Time has passed since I wrote You Need a Coach. Maybe it’s been a year that you started considering talking to a coach. I imagine that some of the things what you wanted to accomplish last year has actually changed, but I bet there are still some big items that are still standing in your way. Maybe you’re still waiting for things to change with money, relationships, that new apartment, becoming a full-time musician, adopting a dog…Here’s the shake up. You might need a coach. I’ve given the concept of hiring a coach more thought and realized seven other reasons you need to hire a coach:
- You don’t feel comfortable talking to your friends and family. You love them, enjoy their company, but they don’t get you. Your liberalism doesn’t seem to work with their more traditional views. They’re fun, but don’t seem to give you the support you need. You constantly feel like you’re letting them down.
- You need to identify the whats. So much of the time you know something needs to change, but you’re not sure what it is. But, if something drastic happened, you’d suddenly get into gear and make some big decisions. That time is now. A good coach will help you identify what to adjust to get the results you desire.
- You need to learn the hows. How do I start? What do I do first and next? You’ve processed, gained clarity and awareness, and have looked at historical episodes that contribute to the anxiety or depression…but what are you doing about it? A coach will help you move from contemplation to true action.
- You want accountability. “But how will I stay on-track?” you may ask yourself. With a great coach, you’ll set up manageable goals. Each step will help you move the needle.
- You want better relationships. From your coworkers to roommates, you’ll uncover the ways you’re operating now and you’ll level up. How? Your coach may be able to teach you ways to get close and stay close, help you reduce your skittishness, or help you recognize what makes a person a quality individual to keep in your life.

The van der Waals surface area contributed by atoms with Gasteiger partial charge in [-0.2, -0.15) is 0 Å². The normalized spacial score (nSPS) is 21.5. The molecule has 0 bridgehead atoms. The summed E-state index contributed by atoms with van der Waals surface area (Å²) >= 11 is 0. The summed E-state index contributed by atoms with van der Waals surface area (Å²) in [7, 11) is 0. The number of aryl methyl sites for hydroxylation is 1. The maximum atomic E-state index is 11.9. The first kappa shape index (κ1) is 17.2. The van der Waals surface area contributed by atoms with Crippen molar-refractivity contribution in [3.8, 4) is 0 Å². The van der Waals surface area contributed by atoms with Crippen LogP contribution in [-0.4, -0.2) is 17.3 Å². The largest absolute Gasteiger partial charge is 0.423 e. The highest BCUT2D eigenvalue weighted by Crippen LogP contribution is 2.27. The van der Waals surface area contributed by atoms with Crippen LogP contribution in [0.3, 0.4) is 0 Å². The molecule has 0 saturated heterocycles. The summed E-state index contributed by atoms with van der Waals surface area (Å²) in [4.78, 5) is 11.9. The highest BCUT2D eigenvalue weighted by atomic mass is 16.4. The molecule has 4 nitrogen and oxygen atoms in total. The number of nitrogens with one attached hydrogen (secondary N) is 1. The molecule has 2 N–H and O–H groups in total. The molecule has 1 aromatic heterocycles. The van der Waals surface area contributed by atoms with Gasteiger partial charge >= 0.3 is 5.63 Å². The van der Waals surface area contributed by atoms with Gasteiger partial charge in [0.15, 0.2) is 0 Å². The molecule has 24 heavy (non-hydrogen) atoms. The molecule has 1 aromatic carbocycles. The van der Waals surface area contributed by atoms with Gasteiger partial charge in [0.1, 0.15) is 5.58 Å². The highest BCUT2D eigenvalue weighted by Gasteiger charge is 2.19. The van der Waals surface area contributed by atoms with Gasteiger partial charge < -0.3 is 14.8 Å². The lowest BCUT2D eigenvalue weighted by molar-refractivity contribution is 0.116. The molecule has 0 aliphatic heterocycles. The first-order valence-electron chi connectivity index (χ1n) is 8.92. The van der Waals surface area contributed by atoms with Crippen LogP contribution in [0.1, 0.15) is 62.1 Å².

- You need support with a life transition. Divorce. New job. Leveling up your relationship. All of these transitions are really TRANSFORMATIONS.
- Putting your money on the line will help you take your goals and actions seriously. If it was throw-away money, you likely would not think twice about hiring a coach. You’d hire someone and maybe not participate as fully. But, when you stretch to hire tire the right fit for you, you surely do the work.
Just today, I had a first “official” session with a coaching client who was referred to this blog and then contacted me. He’s super stressed at his new Director-level position. He has three young children (10-year old twins and a 5-year old), coaches his kids’ soccer team, and has a fabulous relationship with his wife. However, he feels a major sense of inefficacy. He is good at managing his own time, but when it comes to leading his employees, he’s struggling with how to teach them more self-sufficiency. He’s always in the role of “dad”: to his kids, coworkers, employees. It’s ultimately a great quality, but he’s exhausted. He can’t get ahead of the curve and he’s been gaining weight to top it off.
As we talked, I asked him how often he gets to date his wife. He replied that they saw a movie a couple of months ago. Though it’s always “really fun”, he doesn’t make much time for this. We chatted about them spending more time together and he said, “you’re right, I want to make more time to take her out.” Ironically, I didn’t suggest it at all! I asked him a few questions that led him to make this statement. He immediately shifted gears and started planning. This man has recently shifted his life by taking this new upper-level management promotion. The compensation package feels great, yet he’s not quite settled with the workload. A transformation is happening and he hasn’t quite caught up to the newness. Additionally, he doesn’t feel like his older parents “get him” and he doesn’t want to put all of his problems on his wife. This is where I come in.
This client is a thoughtful, intelligent man. There is really nothing wrong with him; the issue is he doesn’t feel like himself. He wants to cultivate a new sense of himself and feel confident and effective again.
Our work for the next six months will be aimed at feeling more competent at work (this is the what), strategizing with his team (how), carving time for he and his wife to have more experiences together, and developing an accountability plan for consistent exercise. He needs extra support. I’m really looking forward to our work together.
I work as a Life Coach in Los Angeles and remotely with clients. I’m running a special offer for the final quarter of 2018. Please contact me for more details.